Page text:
1. Whether the trial court erred as a matter of law or abused its discretion in charging the jury that it could award damages under the Wrongful Death Act for plaintiffs' loss of the society and companionship of their child?

2. Whether the trial court erred as a matter of law or abused its discretion in denying defendants' motion for judgment n.o.v., and in failing to strike the jury's award for "loss of society and companionship" under the Wrongful Death Act, where plaintiffs failed to offer any evidence to meet their burden of proving the pecuniary loss of decedent's services?

3. Whether the trial court erred as a matter of law or abused its discretion in failing to grant a new trial where the jury's verdict was against the great weight of evidence presented at trial?

4. Whether the trial court erred as a matter of law or abused its discretion in failing to grant judgment n.o.v. or a new trial where plaintiffs offered no evidence upon which the jury could conclude that any allegedly negligent conduct by HUP's nurses or by Dr. Chavkin caused any injury for which recovery was permitted in this matter?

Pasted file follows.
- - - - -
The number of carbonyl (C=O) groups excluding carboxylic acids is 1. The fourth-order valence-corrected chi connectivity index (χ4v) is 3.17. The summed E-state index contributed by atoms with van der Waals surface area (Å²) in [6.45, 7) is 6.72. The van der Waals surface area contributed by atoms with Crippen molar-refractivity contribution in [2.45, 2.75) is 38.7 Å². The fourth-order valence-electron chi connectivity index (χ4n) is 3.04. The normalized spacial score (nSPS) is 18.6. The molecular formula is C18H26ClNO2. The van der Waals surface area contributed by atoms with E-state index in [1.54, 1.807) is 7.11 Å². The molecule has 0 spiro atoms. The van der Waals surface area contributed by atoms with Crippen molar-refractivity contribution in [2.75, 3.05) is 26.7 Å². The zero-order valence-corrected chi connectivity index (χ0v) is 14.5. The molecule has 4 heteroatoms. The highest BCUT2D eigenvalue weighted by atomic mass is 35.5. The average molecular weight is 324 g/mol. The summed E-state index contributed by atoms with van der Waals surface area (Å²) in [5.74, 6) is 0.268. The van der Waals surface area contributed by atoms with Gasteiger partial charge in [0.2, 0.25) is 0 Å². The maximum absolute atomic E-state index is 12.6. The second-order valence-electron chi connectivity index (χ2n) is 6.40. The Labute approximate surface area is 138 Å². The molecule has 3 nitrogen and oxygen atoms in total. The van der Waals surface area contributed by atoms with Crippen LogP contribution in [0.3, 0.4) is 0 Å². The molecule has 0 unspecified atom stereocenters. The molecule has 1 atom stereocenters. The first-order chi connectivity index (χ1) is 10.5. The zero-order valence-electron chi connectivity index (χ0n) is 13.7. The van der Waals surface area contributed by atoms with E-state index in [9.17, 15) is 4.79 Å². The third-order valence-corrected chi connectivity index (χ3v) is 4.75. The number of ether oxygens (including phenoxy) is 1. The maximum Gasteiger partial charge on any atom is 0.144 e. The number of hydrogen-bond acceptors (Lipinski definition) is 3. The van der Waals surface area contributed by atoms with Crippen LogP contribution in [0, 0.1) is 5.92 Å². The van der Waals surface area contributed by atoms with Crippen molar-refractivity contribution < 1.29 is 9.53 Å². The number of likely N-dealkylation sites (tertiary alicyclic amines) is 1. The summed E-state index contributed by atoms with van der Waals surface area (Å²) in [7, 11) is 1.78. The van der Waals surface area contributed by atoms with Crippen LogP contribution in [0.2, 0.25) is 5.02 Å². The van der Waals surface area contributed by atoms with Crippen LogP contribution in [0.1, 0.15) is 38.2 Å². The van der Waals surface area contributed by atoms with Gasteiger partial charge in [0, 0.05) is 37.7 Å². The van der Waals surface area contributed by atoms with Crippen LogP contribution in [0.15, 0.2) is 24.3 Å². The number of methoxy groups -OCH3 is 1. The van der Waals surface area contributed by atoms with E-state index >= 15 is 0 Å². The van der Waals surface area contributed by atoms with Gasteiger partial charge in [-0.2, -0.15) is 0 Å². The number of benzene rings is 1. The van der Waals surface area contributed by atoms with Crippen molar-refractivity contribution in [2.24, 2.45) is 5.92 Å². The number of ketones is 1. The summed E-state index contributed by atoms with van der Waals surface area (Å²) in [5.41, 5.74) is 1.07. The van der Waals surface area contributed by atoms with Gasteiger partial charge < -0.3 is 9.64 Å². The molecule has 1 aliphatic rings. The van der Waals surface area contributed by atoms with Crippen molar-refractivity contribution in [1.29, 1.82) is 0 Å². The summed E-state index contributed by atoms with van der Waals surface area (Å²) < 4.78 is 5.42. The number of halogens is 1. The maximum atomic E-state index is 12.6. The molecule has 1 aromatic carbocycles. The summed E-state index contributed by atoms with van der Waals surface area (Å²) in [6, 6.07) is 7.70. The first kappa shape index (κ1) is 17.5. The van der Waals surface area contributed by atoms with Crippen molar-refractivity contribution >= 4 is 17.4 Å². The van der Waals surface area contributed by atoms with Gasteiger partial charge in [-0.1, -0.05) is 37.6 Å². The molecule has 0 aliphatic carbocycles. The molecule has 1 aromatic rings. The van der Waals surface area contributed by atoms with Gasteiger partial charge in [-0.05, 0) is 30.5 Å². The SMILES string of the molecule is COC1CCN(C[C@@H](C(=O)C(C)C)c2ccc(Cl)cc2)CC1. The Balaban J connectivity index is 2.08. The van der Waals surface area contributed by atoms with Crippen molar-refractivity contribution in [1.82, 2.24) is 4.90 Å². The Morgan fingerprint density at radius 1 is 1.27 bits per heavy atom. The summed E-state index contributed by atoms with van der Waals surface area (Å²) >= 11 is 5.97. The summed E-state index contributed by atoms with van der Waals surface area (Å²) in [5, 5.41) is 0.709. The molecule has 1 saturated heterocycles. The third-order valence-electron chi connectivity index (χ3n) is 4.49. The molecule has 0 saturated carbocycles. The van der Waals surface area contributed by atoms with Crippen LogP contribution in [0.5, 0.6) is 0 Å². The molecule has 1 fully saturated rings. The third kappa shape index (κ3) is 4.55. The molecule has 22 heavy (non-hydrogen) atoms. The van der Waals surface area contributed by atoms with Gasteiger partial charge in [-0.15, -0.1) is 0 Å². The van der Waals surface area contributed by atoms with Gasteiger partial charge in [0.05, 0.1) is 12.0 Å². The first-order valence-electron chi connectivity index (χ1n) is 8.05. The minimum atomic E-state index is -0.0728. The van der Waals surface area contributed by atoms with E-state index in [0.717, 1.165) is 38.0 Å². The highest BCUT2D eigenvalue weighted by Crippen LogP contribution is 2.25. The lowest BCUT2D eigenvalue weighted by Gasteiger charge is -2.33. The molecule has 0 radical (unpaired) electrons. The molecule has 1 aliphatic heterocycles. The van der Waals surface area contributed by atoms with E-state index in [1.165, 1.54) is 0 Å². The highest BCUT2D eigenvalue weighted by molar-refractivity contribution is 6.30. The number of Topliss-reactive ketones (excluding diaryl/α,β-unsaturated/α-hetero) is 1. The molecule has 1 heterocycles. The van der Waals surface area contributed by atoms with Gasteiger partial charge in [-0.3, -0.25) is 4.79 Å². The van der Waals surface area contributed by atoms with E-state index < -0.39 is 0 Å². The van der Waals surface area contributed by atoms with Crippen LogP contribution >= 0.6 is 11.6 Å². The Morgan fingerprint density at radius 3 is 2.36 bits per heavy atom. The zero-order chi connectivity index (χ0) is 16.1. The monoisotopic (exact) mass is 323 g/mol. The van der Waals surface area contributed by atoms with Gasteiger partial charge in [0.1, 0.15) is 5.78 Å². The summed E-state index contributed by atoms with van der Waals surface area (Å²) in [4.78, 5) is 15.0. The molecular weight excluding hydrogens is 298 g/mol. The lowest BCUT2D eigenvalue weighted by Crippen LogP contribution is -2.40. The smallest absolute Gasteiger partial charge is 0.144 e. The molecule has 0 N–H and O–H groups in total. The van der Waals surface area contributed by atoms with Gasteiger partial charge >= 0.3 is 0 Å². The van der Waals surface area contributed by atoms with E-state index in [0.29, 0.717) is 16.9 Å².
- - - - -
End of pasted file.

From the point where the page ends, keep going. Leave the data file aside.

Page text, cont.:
5. Whether the trial court erred as a matter of law or abused its discretion in permitting the jury to consider HUP's liability based on the acts or omissions of the nurses and/or Dr. Chavkin and against Dr. Chen only? 6. Whether the trial court erred as a matter of law or abused its discretion in failing to grant judgment n.o.v. or a new trial where plaintiffs' expert, Dr. Mollick did not express opinions based upon facts established by the evidence, and testified to ultimate fact, as opposed to permissible expert opinion?

7. Whether the trial court abused its discretion by refusing to remit the jury's award of $1.5 million to the plaintiffs for loss of society and companionship of Hyseem Jacobs because that award is shocking and unconscionable based upon the evidence provided to the jury on this issue?